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While I don't see you, I don't shed a tear
I never lose my senses when you're near,
But, with our meetings few and far between
There's something missing, waiting to be seen.
Is there a name for what I'm thinking of?
Are we just friends? Or should I call this love?

As soon as we have said our last good-byes,
Your image never floats before my eyes;
But more than once, when you have been long gone,
I seemed to feel your presence linger on.
I wonder then what I've been thinking of.
Are we just friends? Or should I call this love?

When I'm downcast, I never seek relief
By pouring out my heart in tales of grief;
Yet, as I wander aimlessly, once more
I somehow end up knocking at your door;
What brought me here? What am I thinking of?
Are we just friends? Or should I call this love?

I'd give my life to keep you sound and well,
To make you smile, I would descend to hell;
But though I'd climb the mountains, swim the seas
I do not look to be your health and peace:
Again I ask, what am I thinking of?
Are we just friends? or should I call this love?

And when you place your hand upon my palm,
I am enveloped in a blissful calm,
Prefiguring some final, gentle rest;
But still my heart beats loudly in my breast
As if to ask: what are you thinking of?
Are you two friends? or will you call this love?

Not bardic spirit seized my mortal tongue
When I thought of you and composed this song;
But still, I can't help wondering sometimes:
Where did these notions come from, and these rhymes?
In heaven's name, what I was dreaming of?
And what had inspired me? Friendship or love?

The Grave Of The Countess Potocki

In spring's own country, where the gardens blow,
You faded, tender rose! For hours now past,
Like butterflies departing, on you're cast
The worms of memories to work you woe.
Northward toward Poland stars in thousands glow:
Why in that region are such myriads massed?
Did your bright glance, before it died at last,
Light sparks along the path it loved to go?
O Polish maid! I die an exile too;
Let some kind hand throw on me friendly mold!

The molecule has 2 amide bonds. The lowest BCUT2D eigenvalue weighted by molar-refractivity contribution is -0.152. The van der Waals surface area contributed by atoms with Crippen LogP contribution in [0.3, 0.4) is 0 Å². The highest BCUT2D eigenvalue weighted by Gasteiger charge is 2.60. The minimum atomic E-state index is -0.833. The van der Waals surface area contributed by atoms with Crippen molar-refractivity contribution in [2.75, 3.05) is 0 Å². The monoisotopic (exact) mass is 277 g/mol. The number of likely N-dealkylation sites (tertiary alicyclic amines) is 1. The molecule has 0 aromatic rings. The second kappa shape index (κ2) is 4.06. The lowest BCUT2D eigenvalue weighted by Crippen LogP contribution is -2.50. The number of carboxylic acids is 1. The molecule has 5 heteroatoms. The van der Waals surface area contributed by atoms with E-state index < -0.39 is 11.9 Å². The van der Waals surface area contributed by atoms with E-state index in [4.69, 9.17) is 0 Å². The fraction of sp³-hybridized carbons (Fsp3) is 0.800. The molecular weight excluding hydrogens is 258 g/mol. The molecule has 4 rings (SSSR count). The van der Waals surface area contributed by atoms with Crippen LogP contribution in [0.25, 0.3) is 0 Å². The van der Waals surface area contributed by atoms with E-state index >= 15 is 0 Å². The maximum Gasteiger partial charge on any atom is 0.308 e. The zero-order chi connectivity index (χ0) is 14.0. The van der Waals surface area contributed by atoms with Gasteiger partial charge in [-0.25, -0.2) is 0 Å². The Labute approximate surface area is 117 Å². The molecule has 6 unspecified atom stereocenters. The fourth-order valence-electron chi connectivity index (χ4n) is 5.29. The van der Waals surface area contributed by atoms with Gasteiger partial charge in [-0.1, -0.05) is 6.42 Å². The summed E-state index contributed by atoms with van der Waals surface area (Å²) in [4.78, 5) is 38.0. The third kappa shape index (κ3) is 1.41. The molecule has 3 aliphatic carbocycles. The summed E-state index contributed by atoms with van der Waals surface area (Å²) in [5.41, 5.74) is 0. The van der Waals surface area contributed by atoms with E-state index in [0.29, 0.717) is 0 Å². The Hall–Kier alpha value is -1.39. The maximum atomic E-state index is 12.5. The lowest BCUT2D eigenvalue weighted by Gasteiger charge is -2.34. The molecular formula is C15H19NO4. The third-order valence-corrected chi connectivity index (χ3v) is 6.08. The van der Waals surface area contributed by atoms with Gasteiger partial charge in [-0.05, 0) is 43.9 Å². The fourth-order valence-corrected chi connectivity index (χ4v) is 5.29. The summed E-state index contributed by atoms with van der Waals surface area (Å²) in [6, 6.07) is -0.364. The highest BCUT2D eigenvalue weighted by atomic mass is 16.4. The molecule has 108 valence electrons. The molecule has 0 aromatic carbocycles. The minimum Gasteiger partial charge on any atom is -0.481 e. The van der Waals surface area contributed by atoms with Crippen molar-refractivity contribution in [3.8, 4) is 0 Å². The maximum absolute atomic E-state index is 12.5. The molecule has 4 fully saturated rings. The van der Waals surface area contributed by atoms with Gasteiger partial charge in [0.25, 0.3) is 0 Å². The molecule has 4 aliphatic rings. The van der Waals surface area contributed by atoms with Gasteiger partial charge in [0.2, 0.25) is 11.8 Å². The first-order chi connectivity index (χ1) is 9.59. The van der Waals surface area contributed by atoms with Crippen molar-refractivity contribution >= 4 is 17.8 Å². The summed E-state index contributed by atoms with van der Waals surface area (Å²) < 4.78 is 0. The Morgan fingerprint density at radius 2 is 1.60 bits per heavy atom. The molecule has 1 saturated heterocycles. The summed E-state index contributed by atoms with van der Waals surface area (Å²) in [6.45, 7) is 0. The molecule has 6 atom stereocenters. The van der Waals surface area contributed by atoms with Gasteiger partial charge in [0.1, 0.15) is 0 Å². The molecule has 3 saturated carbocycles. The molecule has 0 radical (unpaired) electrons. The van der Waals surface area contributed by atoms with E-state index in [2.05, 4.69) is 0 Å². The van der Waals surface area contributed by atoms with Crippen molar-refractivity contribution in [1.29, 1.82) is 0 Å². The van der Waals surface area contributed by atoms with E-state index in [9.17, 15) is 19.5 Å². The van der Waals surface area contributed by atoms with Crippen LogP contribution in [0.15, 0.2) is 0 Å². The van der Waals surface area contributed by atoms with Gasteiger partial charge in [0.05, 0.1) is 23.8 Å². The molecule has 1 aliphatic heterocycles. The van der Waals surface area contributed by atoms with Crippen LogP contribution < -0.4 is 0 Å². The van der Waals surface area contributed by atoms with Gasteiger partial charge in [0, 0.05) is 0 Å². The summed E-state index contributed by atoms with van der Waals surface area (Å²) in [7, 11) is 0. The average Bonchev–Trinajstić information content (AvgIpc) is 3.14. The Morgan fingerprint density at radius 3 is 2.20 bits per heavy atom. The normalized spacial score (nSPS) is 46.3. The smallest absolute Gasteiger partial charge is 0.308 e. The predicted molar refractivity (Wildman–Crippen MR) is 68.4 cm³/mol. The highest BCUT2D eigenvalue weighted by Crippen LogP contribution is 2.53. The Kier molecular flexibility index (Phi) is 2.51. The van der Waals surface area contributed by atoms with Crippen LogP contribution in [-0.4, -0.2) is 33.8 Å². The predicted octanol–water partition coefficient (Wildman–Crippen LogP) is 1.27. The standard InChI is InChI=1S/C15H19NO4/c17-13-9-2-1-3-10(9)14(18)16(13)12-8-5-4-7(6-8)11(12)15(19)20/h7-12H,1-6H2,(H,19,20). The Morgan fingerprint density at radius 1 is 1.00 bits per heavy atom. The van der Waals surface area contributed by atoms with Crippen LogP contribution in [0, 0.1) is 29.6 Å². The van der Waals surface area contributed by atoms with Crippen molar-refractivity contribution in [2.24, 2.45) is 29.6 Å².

Here travelers gathering often talk of you
And I shall hear the speech I knew of old,
And he who sings your praise will also view
My grave near by, and I shall be consoled

The Ruins Of The Castle At Balaklava

These castles heaped in shattered piles once graced
And guarded you, Crimea, thankless land!
Today like giant skulls set high they stand
And shelter reptiles, or men more debased.
Upon that tower a coat of arms is traced,
And letters, some dead hero's name, whose hand
Scourged armies. Now he sleeps forgotten and
The grapevine holds him, like a worm, embraced.
Here Greeks have chiseled Attic ornament,
Italians cast the Mongols into chains
And pilgrims chanted slowly, Mecca bent:
Today the black-winged vulture only reigns
As in a city, dead and pestilent,
Where mourning banners flutter to the plains.

The Pilgrim

A rich and lovely country wide unrolled,
A fair face by me, heavens where white clouds sail,
Why does my heart forever still bewail
Far-distant lands, more distant days of old?
Litwa! your roaring forests sang more bold
Than Salhir maid, Baydary nightingale;
Id'rather walk your marshes than this vale
Of mulberries, and pineapples of gold.
Here are new pleasures, and I am so far!
Why must I always sigh distractedly
For her I loved when first my morning star
Arose? In that dear house I may not see,
Where yet the tokens of her lover are,
Does she still walk my ways and think of me?

They call me a cold one

They call me a cold one,
And I hide away from them my anxious feelings,
But behind my indifferent appearance,
As if in a haze,
I disguise the inner flame of emotions.
And only at night to your bosom
Do I quietly pour out in tears the storms of my heart.

The Ackerman Steppe

Across sea-meadows measureless I go,

My wagon sinking under grass so tall

The flowery petals in foam on me fall,

And blossom-isles float by I do not know.

No pathway can the deepening twilight show;

I seek the beckoning stars which sailors call,

And watch the clouds. What lies there brightening all?

The Dneister's, the steppe-ocean's evening glow!

The silence! I can hear far flight of cranes--

So far the eyes of eagle could not reach--

And bees and blossoms speaking each to each;

The serpent slipping adown grassy lanes;

From my far home if word could come to me!--

Yet none will come. On, o'er the meadow-sea

translated by Edna Worthley Underwood